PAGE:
Damning report on Limpopo water issued


Water services authorities in Limpopo have failed to comply with the basic legislation on water services and therefore everyone in the province does not have sufficient access to water.

This is what the South African Human Rights Commission (SAHRC) found in an investigation it conducted after several complaints related to insufficient access to water in several districts in Limpopo.

Wisani Baloyi, spokesperson for the SAMRK, says the investigation focused on communities’ access to water as well as the effectiveness of water services authorities in providing water.

On Monday, the commission published the report of its investigation and it was found that municipalities right across the province are struggling to supply water to communities.

“In the report, the SAMRC found in the main that most of the water services authorities fail to comply with the Water Services Act 108 of 1997. The services also do not comply with mandatory national standards and measures to save water,” says Baloyi.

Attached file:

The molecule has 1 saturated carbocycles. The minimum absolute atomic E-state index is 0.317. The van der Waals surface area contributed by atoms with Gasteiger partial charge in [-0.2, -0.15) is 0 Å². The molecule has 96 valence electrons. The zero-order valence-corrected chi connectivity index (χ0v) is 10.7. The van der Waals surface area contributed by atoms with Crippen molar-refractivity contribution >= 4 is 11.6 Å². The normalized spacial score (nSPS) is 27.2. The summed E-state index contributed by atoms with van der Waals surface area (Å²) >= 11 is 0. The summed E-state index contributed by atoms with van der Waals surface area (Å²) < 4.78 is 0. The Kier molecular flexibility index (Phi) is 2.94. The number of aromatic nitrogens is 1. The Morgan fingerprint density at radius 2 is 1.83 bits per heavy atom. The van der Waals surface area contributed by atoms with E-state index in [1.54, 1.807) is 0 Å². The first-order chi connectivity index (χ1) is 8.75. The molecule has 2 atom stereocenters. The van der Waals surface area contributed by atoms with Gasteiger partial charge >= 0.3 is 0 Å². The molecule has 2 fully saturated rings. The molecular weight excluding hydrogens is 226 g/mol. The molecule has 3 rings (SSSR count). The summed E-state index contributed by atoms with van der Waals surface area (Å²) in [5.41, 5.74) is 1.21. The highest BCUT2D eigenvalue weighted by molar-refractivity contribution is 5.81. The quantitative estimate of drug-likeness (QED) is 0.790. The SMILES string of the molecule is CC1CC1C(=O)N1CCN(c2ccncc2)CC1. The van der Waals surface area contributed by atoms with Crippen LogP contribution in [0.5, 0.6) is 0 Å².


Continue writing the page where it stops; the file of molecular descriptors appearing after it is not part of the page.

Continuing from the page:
“The investigation further found that the following factors contribute to the underlying causes of water challenges in the province: lack of sufficient skills of water services authorities, lack of planning, and lack of proper performance of duties as required by the Water Services Act.

“The report also highlights how water services authorities fail to adequately spend grants allocated to them, and how oversight bodies such as the Department of Water and Sanitation and the Department of Cooperative Government, Human Settlements and Traditional Affairs fail to prosecute those municipalities that unable to provide water to vulnerable communities.”

The report contains 26 recommendations addressed to all ten water services authorities in Limpopo, as well as the oversight bodies in the province such as the department of water and sanitation, the department of cooperative government, human settlements and traditional affairs and the office of the prime minister.

The SAMRC has already submitted this report to the provincial legislature’s portfolio committee on collaborative governance, human settlements and traditional affairs. The SAMRC intends to closely monitor the implementation of its recommendations to ensure that the right to access water in Limpopo becomes a reality for all.

“It is important for municipalities appointed as water service authorities to fulfill their crucial and direct role in providing everyone, especially vulnerable communities, with access to water. This duty cannot be overemphasized in the context where South Africa is a water-scarce country that is classified among the 30 driest countries in the world.”

Read the complete report here.